• Unilateral or judicial early termination of contracts due to a payment default under the relevant agreement is prevented from 24 April until 17 June 2020 for contracts entered into before 24 April 2020.
  • Conservatory and executory attachments are suspended, and no other enforcement measures can be taken by creditors. Exceptions apply to mortgages and financial collateral.
  • There is a commitment of the Belgian financial sector to suspend the payment of loan instalments under existing credit lines for viable non-financial businesses with payment difficulties due to the COVID-19 crisis until 31 October 2020 without charge (the “Payment Moratorium”).
  • Creditor insolvency filing is not possible from 24 April to 17 June 2020 in respect of enterprises whose continuity is threatened due to the Covid-19 pandemic and which had not yet ceased making their payments on or before 18 March 2020.. 
  • The company insolvency filing duty is lifted from 24 April to 17 June 2020. 
  • The measures can be extended beyond 17 June 2020 by way of a new Royal Decree (this does not apply to the Payment Moratorium).There is no political agreement on the restructuring and insolvency measures to be taken as yet.  We continue to monitor.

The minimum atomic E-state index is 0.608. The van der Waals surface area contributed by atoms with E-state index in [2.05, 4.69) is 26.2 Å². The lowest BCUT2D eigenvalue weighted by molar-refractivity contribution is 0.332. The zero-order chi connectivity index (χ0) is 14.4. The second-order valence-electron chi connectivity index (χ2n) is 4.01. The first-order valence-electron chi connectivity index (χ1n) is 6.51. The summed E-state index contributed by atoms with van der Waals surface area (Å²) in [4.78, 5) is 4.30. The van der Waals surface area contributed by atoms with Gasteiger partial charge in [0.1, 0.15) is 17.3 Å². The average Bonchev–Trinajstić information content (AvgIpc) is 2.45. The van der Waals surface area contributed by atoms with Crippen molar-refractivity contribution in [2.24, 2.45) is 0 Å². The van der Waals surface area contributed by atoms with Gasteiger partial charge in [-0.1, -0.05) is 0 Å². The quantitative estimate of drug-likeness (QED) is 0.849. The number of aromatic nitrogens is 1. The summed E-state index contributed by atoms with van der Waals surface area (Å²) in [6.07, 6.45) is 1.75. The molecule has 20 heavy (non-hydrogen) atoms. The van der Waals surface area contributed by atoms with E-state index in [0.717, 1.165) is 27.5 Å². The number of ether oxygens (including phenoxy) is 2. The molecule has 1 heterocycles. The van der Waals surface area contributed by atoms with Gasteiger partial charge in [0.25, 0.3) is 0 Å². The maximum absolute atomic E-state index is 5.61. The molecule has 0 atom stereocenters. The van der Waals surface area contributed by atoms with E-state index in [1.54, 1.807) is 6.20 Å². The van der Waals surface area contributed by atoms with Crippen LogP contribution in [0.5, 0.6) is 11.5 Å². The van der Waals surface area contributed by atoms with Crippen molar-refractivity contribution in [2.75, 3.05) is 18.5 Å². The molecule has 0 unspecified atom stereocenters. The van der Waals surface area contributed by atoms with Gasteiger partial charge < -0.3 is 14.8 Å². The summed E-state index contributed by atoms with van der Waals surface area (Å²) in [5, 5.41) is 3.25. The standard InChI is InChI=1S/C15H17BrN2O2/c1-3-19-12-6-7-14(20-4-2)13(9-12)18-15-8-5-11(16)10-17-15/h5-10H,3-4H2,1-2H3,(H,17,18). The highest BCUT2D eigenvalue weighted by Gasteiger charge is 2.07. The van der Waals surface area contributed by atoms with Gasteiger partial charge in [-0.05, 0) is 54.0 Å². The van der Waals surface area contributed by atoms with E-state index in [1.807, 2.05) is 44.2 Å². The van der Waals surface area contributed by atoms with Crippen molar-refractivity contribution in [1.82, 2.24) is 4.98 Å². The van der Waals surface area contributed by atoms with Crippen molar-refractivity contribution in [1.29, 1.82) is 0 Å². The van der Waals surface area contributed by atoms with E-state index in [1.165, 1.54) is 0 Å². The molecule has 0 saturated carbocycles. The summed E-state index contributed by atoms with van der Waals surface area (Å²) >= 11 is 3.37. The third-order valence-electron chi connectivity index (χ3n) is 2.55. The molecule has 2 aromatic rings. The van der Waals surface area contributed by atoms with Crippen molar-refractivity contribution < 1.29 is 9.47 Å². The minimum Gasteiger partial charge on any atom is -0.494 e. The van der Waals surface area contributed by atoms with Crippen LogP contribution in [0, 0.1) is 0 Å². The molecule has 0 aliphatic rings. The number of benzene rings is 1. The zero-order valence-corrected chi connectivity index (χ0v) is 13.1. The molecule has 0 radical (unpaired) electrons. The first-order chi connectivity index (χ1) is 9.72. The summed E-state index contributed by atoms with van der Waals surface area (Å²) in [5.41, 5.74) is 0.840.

France

Last updated: 28 May 2020

Covid-19 related restrictions on creditor action?

 

Calling defaults, acceleration, termination or enforcement                                         

Covid-19 related restrictions on creditor action?

 

 

Making insolvency filings

Suspension of director/company insolvency filing duties? Other notes
                                                                                   
Where their purpose is to sanction breach of an obligation within a set period of time, acceleration or termination clauses provided in contracts (including loan agreements between a bank and a corporate) shall be deemed not to have commenced or taken effect if that period has expired between 12 March 2020 and 23 June 2020 (included) (the "Protected Period".